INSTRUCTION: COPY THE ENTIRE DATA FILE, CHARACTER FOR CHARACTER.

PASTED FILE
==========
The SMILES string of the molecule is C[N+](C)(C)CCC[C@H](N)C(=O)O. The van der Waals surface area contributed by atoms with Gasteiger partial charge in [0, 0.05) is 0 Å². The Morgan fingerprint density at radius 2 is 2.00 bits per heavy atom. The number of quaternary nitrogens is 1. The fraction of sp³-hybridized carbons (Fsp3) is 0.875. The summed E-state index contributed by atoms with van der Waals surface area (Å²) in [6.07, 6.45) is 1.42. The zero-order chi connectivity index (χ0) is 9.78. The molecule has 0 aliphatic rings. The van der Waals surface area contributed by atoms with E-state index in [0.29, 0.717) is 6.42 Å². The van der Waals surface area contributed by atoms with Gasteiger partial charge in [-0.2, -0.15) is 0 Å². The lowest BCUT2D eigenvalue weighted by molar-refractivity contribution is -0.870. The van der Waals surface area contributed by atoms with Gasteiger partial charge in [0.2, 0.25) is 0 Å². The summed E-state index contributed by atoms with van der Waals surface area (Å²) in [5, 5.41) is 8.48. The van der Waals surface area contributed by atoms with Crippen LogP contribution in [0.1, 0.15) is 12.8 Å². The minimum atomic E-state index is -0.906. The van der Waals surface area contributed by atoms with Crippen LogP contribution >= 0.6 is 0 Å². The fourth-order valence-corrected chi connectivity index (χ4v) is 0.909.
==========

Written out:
The SMILES string of the molecule is C[N+](C)(C)CCC[C@H](N)C(=O)O. The van der Waals surface area contributed by atoms with Gasteiger partial charge in [0, 0.05) is 0 Å². The Morgan fingerprint density at radius 2 is 2.00 bits per heavy atom. The number of quaternary nitrogens is 1. The fraction of sp³-hybridized carbons (Fsp3) is 0.875. The summed E-state index contributed by atoms with van der Waals surface area (Å²) in [6.07, 6.45) is 1.42. The zero-order chi connectivity index (χ0) is 9.78. The molecule has 0 aliphatic rings. The van der Waals surface area contributed by atoms with E-state index in [0.29, 0.717) is 6.42 Å². The van der Waals surface area contributed by atoms with Gasteiger partial charge in [-0.2, -0.15) is 0 Å². The lowest BCUT2D eigenvalue weighted by molar-refractivity contribution is -0.870. The van der Waals surface area contributed by atoms with Gasteiger partial charge in [0.2, 0.25) is 0 Å². The summed E-state index contributed by atoms with van der Waals surface area (Å²) in [5, 5.41) is 8.48. The van der Waals surface area contributed by atoms with Crippen LogP contribution in [0.1, 0.15) is 12.8 Å². The minimum atomic E-state index is -0.906. The van der Waals surface area contributed by atoms with Crippen LogP contribution >= 0.6 is 0 Å². The fourth-order valence-corrected chi connectivity index (χ4v) is 0.909.